Katelyn Ebert, an RC student at the University of Washington, recently was awarded the Legatus Christi award.
This is what she had to say about her experience with the Ratio Christi and how it has impacted her faith.
When did you come to Christ as Lord and Savior, and how did that come about?
Although I grew up in the church and always believed God existed, it wasn’t until I was in Middle School that I began to understand the Gospel and that God was calling me to personal, lifelong relationship with Him. As the Holy Spirit began to reveal to me my sin and brokenness, the hope of forgiveness became so much more meaningful. In light of this, God’s calling to use my life in service of Him became the most important pursuit I could have. I still struggle with my sin, and the older I get the more of my own brokenness is revealed to me, but the beauty and grace of God becomes only more desirable through this, and I have such hope that He is with me and will one day bring me into a fully redeemed eternal life with Himself.
How did you become interested in apologetics, and how did you get involved in Ratio Christi?
My older brother Trevor became a Christian a couple months before me and had gotten into apologetics. He was always challenging my assumptions about the faith, the doctrines we had grown up with, and the worldview issues I was beginning to form my own thoughts on. I began to study apologetics and theology on my own. I was excited by the rich answers he and I would find, which always led to more questions. That pursuit of answers only got more intense as I reached college.
What impact has the Ratio Christi ministry had on your walk with God and your personal ministry?
Ratio Christi has been one of the primary ways of serving God during my college years. Being able to use the knowledge I’ve found to help others in their doubts and questions has been such a blessing. And the opportunities the Lord has opened for dialogue with Atheists, Muslims, Jews, and skeptics have continued to amaze me. I’ve also learned to depend on God more and more through this process; many times this club faced challenges that seemed unscalable, but by God’s grace He has kept it here and used it in more ways than I could have ever guessed.
What is this RC chapter like?
Very silly, very nerdy, and fully of very good friends. This actually helps us to have deep conversations at our weekly meetings and assume the best of others when we have strong but thoughtful disagreement. It’s incredible to see my friends explore the claims of Christianity or be strengthened in their faith here.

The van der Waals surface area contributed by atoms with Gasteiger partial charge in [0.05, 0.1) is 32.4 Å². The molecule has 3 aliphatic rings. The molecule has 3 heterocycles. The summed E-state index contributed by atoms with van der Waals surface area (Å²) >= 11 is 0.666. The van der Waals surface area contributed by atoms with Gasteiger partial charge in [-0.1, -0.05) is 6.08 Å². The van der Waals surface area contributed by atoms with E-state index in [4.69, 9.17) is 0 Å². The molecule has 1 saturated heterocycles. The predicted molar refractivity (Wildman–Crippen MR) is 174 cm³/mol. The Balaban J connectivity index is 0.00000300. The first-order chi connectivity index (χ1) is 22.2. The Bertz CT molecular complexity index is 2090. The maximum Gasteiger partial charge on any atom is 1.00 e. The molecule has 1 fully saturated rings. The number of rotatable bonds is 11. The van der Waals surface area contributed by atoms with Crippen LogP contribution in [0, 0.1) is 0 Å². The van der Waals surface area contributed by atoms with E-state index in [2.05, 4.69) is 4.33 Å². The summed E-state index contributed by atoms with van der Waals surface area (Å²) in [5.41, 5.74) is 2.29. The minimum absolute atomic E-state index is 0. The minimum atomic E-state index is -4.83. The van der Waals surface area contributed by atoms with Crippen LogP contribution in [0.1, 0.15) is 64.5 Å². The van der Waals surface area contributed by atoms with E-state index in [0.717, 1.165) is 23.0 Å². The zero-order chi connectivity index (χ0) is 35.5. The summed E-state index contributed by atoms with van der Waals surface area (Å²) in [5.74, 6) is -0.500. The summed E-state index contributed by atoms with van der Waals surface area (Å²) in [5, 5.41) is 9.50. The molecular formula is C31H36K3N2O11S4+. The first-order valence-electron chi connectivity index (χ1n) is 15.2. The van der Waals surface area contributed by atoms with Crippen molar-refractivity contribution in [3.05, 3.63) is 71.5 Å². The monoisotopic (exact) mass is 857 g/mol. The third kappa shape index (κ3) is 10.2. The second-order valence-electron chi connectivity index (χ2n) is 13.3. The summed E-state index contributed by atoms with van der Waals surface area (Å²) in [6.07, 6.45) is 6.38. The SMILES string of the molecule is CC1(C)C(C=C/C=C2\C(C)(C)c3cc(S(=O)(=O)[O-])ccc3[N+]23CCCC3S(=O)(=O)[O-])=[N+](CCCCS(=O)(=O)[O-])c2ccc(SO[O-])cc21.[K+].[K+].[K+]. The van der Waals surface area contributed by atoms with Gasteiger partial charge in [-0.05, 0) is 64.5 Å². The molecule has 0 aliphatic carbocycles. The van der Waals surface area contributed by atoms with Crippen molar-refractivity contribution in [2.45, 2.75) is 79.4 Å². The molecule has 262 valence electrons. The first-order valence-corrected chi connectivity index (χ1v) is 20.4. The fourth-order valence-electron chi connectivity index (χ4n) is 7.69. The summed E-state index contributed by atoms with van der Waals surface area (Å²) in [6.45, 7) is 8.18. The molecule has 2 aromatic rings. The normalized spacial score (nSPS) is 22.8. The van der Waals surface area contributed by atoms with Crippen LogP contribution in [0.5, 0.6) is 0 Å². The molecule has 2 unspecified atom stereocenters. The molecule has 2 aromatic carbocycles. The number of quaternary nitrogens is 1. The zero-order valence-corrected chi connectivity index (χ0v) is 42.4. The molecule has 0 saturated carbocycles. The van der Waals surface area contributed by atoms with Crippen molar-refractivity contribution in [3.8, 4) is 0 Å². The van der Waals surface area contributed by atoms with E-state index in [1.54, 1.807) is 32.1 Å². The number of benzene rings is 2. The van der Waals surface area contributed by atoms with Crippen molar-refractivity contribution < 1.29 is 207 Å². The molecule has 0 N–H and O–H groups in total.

What were some of your favorite areas of involvement with Ratio Christi?’
Our annual interfaith panel was always a blast and fostered great relationships between us and other religious/non-religious groups on campus. I also loved hosting “Philosophy Pub,” where we debate an interesting and potential divisive question over (root)beer!
What does the Legatus Christi award mean to you?
It’s such an honor. As I was saying earlier, God really deserves the praise. He has provided the means for this club to do what it’s done, and I’m grateful to have been a part of it and work alongside such wonderful people these past couple years!
How do you envision taking the apologetics you have learned through Ratio Christi into your future endeavors?
I plan to be in academia for a while, so the technical scientific and philosophical evidence are super helpful for the people I tend to work with. But to be honest, everyone has questions. Everyone needs to know whether Jesus actually rose from the dead or not. Everyone wants some understanding of why God allows evil in the world. Most people don’t go through life without seasons of doubt, and I want to be able to help others find answers and hope.
What are your short and long-term career/ministry/mission plans?
I’ll be starting a Physics PhD program this Fall. My long-term plan is to be a professor and I definitely aim to continue using the apologetics skills I’ve learned through Ratio Christi wherever the Lord leads me.
Would you consider coming back to work with your RC chapter, starting one at another school, or working with RC in any other capacity?
Yes! I hope to see the University of Washington chapter continue to thrive for many years to come. It was definitely a lot of work starting a chapter, but the blessings of seeing God work through this club in myriad ways was well worth it.
What would you say to other students who might be considering getting involved in Ratio Christi, whether they be skeptics, seekers, or believers?
I’m sure you’re busy – I am too! But these questions have eternal significance; it’s worth sparing an evening to start exploring them!